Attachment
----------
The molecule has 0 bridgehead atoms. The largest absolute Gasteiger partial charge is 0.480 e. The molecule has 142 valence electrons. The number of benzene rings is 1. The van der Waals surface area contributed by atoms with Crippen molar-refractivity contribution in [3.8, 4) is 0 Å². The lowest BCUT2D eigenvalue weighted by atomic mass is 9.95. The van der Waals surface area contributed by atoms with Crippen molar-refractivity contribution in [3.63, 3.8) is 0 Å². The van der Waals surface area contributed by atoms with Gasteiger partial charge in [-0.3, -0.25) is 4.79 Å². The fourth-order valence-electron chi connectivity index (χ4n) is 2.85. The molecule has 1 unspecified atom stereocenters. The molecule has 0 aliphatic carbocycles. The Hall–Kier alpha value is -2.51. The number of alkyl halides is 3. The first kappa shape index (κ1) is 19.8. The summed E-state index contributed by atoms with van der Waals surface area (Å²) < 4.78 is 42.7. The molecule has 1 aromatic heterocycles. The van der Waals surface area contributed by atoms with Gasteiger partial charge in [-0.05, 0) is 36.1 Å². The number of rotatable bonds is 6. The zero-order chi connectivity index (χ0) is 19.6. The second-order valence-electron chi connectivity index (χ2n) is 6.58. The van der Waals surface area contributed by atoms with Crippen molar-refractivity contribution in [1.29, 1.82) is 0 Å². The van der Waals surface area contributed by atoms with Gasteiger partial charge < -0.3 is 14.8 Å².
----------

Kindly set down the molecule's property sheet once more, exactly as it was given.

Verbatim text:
The molecule has 0 bridgehead atoms. The largest absolute Gasteiger partial charge is 0.480 e. The molecule has 142 valence electrons. The number of benzene rings is 1. The van der Waals surface area contributed by atoms with Crippen molar-refractivity contribution in [3.8, 4) is 0 Å². The lowest BCUT2D eigenvalue weighted by atomic mass is 9.95. The van der Waals surface area contributed by atoms with Crippen molar-refractivity contribution in [3.63, 3.8) is 0 Å². The van der Waals surface area contributed by atoms with Gasteiger partial charge in [-0.3, -0.25) is 4.79 Å². The fourth-order valence-electron chi connectivity index (χ4n) is 2.85. The molecule has 1 unspecified atom stereocenters. The molecule has 0 aliphatic carbocycles. The Hall–Kier alpha value is -2.51. The number of alkyl halides is 3. The first kappa shape index (κ1) is 19.8. The summed E-state index contributed by atoms with van der Waals surface area (Å²) < 4.78 is 42.7. The molecule has 1 aromatic heterocycles. The van der Waals surface area contributed by atoms with Gasteiger partial charge in [-0.05, 0) is 36.1 Å². The number of rotatable bonds is 6. The zero-order chi connectivity index (χ0) is 19.6. The second-order valence-electron chi connectivity index (χ2n) is 6.58. The van der Waals surface area contributed by atoms with Crippen molar-refractivity contribution in [1.29, 1.82) is 0 Å². The van der Waals surface area contributed by atoms with Gasteiger partial charge < -0.3 is 14.8 Å².